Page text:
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Food Shortage at Ohio Food Banks

From Cleveland Catholic Charities....

Beginning in March 2022, Foodbanks have experienced a rapid decline in incoming food.

The reasons are many and varied:

  • Federal foods have declined 52% with no relief for our current fiscal year (beginning July 1). Last fiscal year, this decline equaled a staggering 3.3million pounds of food.
  • Food donations have decreased across the board with a dramatic drop-off in donations from retail stores who provide a crucial source of protein through their donations of retail poultry, beef, and pork.
  • Manufacturer donations are down due to facility shutdowns and supply chain problems ranging from staffing to aluminum, paper, and plastic shortages.  Supply chain issues are also causing extended lead times from suppliers, often without notice, making it challenging to plan. Typically, food orders arrive in approx. 14 days; current lead times are 6-8 weeks or more.
  • Shipping costs for incoming product have tripled with shortages of CDL drivers and rapidly increasing diesel fuel costs.
  • The avain flu outbreak has already killed 40.1million chickens & turkeys across 38 states and is pushing the cost of poultry as well as the egg market.  Eggs are typically a source of low-cost, high-quality protein for families. Since pre-pandemic, prices of eggs have nearly doubled from an average of $1.50/doz. to $3.00/doz.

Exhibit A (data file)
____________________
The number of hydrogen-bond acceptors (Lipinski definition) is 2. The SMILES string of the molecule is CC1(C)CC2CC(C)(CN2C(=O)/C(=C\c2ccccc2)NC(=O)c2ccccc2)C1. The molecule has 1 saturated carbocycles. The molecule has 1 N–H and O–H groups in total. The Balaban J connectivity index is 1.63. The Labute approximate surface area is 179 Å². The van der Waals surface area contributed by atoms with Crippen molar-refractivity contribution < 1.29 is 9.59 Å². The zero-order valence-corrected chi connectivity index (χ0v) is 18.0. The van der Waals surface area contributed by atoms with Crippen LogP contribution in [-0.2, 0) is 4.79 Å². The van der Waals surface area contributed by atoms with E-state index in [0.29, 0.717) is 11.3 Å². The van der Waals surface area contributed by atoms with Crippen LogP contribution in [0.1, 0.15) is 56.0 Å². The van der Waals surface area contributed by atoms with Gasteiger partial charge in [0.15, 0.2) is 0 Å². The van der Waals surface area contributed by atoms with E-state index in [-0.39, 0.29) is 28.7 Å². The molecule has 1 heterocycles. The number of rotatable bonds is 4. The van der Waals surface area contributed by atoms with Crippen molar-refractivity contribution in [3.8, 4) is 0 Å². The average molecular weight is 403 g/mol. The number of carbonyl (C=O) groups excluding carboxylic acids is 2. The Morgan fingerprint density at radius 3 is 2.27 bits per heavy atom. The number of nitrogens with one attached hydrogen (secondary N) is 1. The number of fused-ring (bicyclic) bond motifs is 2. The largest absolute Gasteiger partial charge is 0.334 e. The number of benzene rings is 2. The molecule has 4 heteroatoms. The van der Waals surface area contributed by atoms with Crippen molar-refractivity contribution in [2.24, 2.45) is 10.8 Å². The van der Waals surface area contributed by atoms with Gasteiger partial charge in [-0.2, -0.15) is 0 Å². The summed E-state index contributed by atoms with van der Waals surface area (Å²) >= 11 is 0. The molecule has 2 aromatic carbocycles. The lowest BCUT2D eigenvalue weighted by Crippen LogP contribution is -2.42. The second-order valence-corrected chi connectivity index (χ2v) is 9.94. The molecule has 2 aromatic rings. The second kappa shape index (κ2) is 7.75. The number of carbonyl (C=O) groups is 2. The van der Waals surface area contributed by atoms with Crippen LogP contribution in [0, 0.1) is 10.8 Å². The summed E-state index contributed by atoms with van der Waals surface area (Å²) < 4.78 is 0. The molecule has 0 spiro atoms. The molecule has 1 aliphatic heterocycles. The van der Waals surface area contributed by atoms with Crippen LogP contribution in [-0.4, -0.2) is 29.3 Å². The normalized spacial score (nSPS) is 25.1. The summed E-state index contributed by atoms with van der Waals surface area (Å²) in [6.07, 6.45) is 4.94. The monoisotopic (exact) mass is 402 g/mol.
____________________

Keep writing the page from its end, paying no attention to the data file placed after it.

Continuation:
• Farmers and growers are reporting double and triple the input costs for seed and fertilizer. The main fertilizer ingredient comes from both Russia and Ukraine.  The cost of food and commodity crops is anticipated to increase this fall due to higher input costs.
  • Food inflation limits our ability to bring in food with a 16% increase from last year.

The bottom line is Foodbanks need more food because the need for emergency food assistance through food pantries remains 35-40% higher than pre-pandemic. More families seek help because of high fuel costs, higher rents, and rising food costs. Seeing the rapidly deteriorating situation with incoming food, the Ohio Association of Food Banks issued a request to Gov. DeWine for emergency funding for the 12 foodbanks in Ohio for $50million from the American Rescue Plan Act (ARPA). These funds would be used to purchase food and non-food items.

There has been no movement in Columbus regarding the request.  Our state legislators need to hear from us to help them understand why their work is critical to our community.

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